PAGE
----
The validation tarps, 3% reflectance (black tarp) and 48% reflectance (white tarp), laid out in the field. Source: National Ecological Observatory Network (NEON)

To test the accuracy, we will utilize reflectance curves from the tarps as well as from the associated flight line and execute absolute and relative comparisons. The major error sources in the NIS can be generally categorized into the following sources:

  1. Calibration of the sensor
  2. Quality of ortho-rectification
  3. Accuracy of radiative transfer code and subsequent ATCOR interpolation
  4. Selection of atmospheric input parameters
  5. Terrain relief
  6. Terrain cover

Note that the manual for ATCOR, the atmospheric correction software used by AOP, specifies the accuracy of reflectance retrievals to be between 3 and 5% of total reflectance. The tarps are located in a flat area, therefore, influences by terrain releif should be minimal. We will ahve to keep the remining errors in mind as we analyze the data.

Get Started

We’ll start by adding all of the necessary libraries to our python script.

import h5py
import csv
import numpy as np
import os
import gdal
import matplotlib.pyplot as plt
import sys
from math import floor
import time
import warnings
%matplotlib inline

As well as our function to read the hdf5 reflectance files and associated metadata.

def h5refl2array(h5_filename):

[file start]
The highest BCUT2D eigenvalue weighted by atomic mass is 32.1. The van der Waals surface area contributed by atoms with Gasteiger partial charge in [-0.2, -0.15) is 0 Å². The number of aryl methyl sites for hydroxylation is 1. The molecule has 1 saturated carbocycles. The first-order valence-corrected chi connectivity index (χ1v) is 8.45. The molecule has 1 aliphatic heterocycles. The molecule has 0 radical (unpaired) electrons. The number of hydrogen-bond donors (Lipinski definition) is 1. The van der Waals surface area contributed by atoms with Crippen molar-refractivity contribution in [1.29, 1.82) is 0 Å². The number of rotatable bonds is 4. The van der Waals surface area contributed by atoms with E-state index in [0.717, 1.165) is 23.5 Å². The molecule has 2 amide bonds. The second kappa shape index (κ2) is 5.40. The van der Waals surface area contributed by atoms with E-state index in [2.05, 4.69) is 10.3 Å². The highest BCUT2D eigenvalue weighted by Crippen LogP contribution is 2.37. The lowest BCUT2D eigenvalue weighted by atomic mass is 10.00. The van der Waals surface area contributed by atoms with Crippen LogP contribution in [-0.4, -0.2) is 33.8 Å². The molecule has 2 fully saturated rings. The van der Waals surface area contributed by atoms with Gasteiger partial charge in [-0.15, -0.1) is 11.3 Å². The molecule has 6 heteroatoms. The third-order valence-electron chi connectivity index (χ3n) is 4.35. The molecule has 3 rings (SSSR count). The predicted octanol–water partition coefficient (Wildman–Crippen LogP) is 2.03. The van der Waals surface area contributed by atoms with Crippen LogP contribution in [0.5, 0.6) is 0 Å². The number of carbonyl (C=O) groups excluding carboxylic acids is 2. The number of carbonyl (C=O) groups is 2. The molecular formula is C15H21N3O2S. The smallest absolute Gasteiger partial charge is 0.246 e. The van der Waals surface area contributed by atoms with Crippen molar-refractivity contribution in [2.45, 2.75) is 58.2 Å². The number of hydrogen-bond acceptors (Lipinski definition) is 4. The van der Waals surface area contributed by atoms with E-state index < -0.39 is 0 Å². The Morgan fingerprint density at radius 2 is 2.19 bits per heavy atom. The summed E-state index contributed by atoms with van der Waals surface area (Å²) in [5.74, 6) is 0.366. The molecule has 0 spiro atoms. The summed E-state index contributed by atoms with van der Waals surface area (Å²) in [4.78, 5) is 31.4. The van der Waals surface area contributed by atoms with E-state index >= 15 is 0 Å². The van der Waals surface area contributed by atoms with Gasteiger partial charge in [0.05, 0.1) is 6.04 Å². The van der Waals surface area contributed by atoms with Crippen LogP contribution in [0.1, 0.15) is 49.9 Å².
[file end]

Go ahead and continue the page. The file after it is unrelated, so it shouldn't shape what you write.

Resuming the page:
hdf5_file = h5py.File(h5_filename,'r')

    #Get the site name
    file_attrs_string = str(list(hdf5_file.items()))
    file_attrs_string_split = file_attrs_string.split("'")
    sitename = file_attrs_string_split[1]
    refl = hdf5_file[sitename]['Reflectance']
    reflArray = refl['Reflectance_Data']
    refl_shape = reflArray.shape
    wavelengths = refl['Metadata']['Spectral_Data']['Wavelength']
    #Create dictionary containing relevant metadata information
    metadata = {}
    metadata['shape'] = reflArray.shape
    metadata['mapInfo'] = refl['Metadata']['Coordinate_System']['Map_Info']
    #Extract no data value & set no data value to NaN\n",
    metadata['scaleFactor'] = float(reflArray.attrs['Scale_Factor'])
    metadata['noDataVal'] = float(reflArray.attrs['Data_Ignore_Value'])
    metadata['bad_band_window1'] = (refl.attrs['Band_Window_1_Nanometers'])
    metadata['bad_band_window2'] = (refl.attrs['Band_Window_2_Nanometers'])
    metadata['projection'] = refl['Metadata']['Coordinate_System']['Proj4'].value
    metadata['EPSG'] = int(refl['Metadata']['Coordinate_System']['EPSG Code'].value)
    mapInfo = refl['Metadata']['Coordinate_System']['Map_Info'].value
    mapInfo_string = str(mapInfo); #print('Map Info:',mapInfo_string)\n",
    mapInfo_split = mapInfo_string.split(",")